The first phases of a crisis trigger massive variation in interpretations, which appear in the form of narratives, arguments, etc. The plausibility of interpretations and their associated strategies and projects depends on their resonance with the personal (and interpersonal) narratives of significant classes, strata, social categories, or groups affected by the crisis and hence on their capacity to mobilize these forces. Much of this variation is arbitrary and short-lived, lacking long-term consequences for overall social dynamics; but some accounts and their associated practices are selected as the basis for strategic and policy initiatives in what becomes the second phase of the crisis. Where the latter gets defined as a crisis in the prevailing system, this sustains an impression of ‘business as usual’, consistent with routine crisis-management measures or minor reforms – responses that will last only as long as these measures to work. Otherwise, we have a crisis in crisis- management, which adds additional complications that need to be integrated into the analysis. If this fails or the crisis is initially interpreted primarily as a crisis of that order, more radical changes may be explored. In both cases conflicts are likely over the best policies to resolve the crisis and allocate its costs as different social forces propose new visions, projects, programmes, and policies and a struggle for hegemony develops.
What seems to have happened – and evidence will be provided in the next blog – is that the extent of the crisis, once its real magnitude became evident in September 2008, justified exceptional measures taken in a highly condensed time frame that by-passed normal political routines (including considered debate in legislatures) and concentrated crisis-management powers in the hands of a few key figures within a broader context of high-powered lobbying from key financial interests. The speed with which decisions were made effectively marginalized most social forces – apart from expressions of populist outrage against greedy “bankers” that were easily finessed in the short-term through rhetoric and symbolic punitive fiscal measures. Together with the billions of dollars (or their equivalent) invested in rescue packages and the return to profitability of major financial institutions (thanks in no small measure to effectively free money released through quantitative easing and the opportunities created by the crisis) has given the semblance of ‘business as usual’. Another part of the story here is the inability of forces on the centre and the left to exploit the crisis to provide a powerful alternative account of the crisis could challenge the progress of financialization and neo-liberalism, propose an effective set of short-term policy alternatives and a longer-term strategy to address the deeper causes of the crisis, and, above all, to translate these alternatives into effective policies in a period when power was being concentrated and centralized. In this sense the crisis can be seen as a crisis of the “left” as much as it is a crisis in neo-liberalism.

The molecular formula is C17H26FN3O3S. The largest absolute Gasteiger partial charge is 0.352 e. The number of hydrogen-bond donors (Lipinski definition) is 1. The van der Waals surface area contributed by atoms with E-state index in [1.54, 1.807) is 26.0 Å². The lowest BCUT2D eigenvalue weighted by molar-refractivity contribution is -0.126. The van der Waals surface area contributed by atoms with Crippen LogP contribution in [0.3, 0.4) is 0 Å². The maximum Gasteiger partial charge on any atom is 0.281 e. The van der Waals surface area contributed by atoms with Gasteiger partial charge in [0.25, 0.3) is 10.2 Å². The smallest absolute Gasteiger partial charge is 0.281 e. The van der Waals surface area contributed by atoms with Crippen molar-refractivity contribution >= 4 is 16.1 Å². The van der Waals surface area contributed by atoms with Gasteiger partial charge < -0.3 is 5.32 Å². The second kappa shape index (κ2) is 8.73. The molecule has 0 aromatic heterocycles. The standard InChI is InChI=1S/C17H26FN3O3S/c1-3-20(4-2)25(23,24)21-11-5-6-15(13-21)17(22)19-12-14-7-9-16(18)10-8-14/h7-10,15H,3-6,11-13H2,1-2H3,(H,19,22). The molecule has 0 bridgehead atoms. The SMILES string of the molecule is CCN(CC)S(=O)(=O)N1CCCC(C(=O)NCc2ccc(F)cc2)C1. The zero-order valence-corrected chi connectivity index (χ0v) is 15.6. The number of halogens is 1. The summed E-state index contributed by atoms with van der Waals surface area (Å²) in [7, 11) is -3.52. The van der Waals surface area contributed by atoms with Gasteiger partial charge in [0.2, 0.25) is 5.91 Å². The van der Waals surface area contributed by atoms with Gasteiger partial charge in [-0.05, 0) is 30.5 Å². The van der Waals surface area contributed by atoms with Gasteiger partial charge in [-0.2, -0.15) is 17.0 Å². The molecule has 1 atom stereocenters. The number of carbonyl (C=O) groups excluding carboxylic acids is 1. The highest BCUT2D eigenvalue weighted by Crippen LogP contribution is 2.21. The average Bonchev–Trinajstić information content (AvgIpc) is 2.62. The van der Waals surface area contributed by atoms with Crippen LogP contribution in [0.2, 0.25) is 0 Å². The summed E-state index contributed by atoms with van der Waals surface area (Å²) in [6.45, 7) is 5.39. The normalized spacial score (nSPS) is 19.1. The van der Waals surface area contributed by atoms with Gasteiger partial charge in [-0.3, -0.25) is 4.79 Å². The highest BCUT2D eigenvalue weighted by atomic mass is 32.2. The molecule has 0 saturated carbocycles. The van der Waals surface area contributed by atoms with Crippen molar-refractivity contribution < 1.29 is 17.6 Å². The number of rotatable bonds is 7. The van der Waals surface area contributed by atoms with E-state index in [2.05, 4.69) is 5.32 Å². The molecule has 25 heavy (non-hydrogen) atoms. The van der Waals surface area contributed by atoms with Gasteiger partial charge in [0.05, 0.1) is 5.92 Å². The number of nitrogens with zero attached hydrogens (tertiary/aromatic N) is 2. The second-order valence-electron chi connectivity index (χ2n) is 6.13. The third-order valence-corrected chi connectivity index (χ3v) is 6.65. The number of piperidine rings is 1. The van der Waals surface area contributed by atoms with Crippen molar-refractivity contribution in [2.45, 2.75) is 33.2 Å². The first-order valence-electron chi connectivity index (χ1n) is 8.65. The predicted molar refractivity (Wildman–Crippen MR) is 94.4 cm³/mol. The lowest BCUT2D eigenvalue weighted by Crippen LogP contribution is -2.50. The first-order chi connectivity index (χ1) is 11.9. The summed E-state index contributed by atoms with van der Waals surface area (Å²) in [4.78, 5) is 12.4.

The effective spectrum of debate that has immediate policy relevance in the advanced capitalist economies is largely confined to six main approaches: (1) a return to a bastardized Keynesianism to boost demand; (2) recapitalization and re-regulation of banks; (3) calls for a new international financial architecture; (4) efforts to re-moralize capitalism by a stronger emphasis on responsible lending practices; and, in the medium term, (5) efforts to roll back public spending, the public sector more generally, and the roll-back of social rights; and (6) a Green New Deal that will help to resolve the environmental, food, fuel, and water crises that were temporarily knocked off the global agenda by the urgency of the financial crisis and its global repercussions. In all of these approaches, including the Green New Deal in its neo-liberal variant (oriented to market solutions to environmental crisis), the interests and views of the “global South” have been largely marginalized as have the views of social forces around the globe that question whether further economic growth can ever be the solution to current global challenges. Addressing such issues requires us to go beyond multi-site ethnographies of economic and political practices to consider bigger questions of economic, political, and social domination – to understand why, in short, some are better placed than others to ignore the lessons of their mistakes.